If you are asking yourself the question posed in this headline, you are probably already struggling with a health condition that has the potential to seriously upset your ability to do your job. Perhaps it has already started to affect your attendance or performance.
If this is the case, you need answers, support and guidance, all of which can't come soon enough. To begin with, you should know that if your physical or mental health condition is considered serious, you will likely be eligible to take unpaid medical leave under the Family and Medical Leave Act.
Your next question might be "But which conditions are considered serious?" Basically, according to the U.S. Department of Labor, a qualifying condition includes any physical or mental medical problem that prevents you from performing some or all the essential functions of your job.
This is quite a broad definition, but it is necessarily so. There are countless health problems that can affect people differently.
For instance, with treatment, mental conditions like depression or bipolar disorder can allow some people to function normally on a regular basis. For others, the conditions can prove to be debilitating and make it impossible to get out of bed, meet deadlines and complete certain tasks.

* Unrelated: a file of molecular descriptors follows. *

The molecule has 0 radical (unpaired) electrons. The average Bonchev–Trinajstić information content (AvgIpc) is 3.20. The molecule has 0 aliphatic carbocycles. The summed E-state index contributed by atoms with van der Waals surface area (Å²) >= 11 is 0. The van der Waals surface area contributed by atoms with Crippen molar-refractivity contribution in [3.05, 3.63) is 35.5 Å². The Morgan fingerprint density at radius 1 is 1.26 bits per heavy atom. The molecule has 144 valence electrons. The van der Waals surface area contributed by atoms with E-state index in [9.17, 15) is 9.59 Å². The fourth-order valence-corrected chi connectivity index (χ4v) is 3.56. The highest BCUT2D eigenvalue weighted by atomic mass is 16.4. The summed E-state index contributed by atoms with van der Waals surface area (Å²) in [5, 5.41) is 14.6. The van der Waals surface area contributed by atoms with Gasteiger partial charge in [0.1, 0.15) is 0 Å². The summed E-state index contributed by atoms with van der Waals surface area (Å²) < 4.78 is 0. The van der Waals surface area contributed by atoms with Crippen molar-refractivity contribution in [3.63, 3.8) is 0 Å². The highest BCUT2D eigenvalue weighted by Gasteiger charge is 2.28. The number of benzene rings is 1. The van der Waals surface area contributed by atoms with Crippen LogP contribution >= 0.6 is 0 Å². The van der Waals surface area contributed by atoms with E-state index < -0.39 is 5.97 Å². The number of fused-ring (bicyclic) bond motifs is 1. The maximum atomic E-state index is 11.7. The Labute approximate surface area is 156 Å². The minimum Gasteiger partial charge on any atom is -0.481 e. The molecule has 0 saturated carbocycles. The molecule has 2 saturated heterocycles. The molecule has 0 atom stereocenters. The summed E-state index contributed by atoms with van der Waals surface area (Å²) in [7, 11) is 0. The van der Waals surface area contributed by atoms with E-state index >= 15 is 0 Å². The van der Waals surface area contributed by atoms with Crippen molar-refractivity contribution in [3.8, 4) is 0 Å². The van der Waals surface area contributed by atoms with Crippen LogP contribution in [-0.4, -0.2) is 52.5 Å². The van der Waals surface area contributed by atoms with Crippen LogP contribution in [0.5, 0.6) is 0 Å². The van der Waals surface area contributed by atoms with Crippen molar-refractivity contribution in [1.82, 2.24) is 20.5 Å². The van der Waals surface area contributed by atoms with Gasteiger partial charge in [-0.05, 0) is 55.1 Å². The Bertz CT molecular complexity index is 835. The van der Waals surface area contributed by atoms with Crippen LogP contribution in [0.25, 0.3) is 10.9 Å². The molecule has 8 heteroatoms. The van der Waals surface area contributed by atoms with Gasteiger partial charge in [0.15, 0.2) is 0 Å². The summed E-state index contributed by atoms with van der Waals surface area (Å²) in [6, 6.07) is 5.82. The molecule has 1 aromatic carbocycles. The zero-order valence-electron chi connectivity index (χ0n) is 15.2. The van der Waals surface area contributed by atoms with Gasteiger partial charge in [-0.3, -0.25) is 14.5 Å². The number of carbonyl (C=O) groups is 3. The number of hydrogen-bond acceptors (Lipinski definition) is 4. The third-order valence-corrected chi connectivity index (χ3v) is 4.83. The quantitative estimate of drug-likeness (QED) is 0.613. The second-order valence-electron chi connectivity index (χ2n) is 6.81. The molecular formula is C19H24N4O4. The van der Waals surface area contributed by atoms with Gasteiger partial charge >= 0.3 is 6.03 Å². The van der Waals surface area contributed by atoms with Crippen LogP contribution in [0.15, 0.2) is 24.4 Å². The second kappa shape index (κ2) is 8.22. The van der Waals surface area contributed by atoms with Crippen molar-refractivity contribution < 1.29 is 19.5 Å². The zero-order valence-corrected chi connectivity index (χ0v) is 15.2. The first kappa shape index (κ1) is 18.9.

Further, there are conditions that only affect people performing certain types of work. For example, a person who is on bed rest after back surgery won't be able to complete manual labor tasks, but with some accommodations could continue working from home if his or her works requires little or nothing more than a computer.
However, there are other requirements of FMLA coverage that are not so vague. A condition, whatever it may be, must result in at least three consecutive days during which a person is incapacitated. The condition must also necessitate at least two visits to the doctor within a certain period of time, and certification of a condition may be required by some employers.
Considering all there is to know about FMLA leave and qualifying conditions, it can be crucial that you discuss your legal options with an attorney if you are concerned about eligibility and coverage. Doing so sooner, rather than later, can help you get the support you deserve.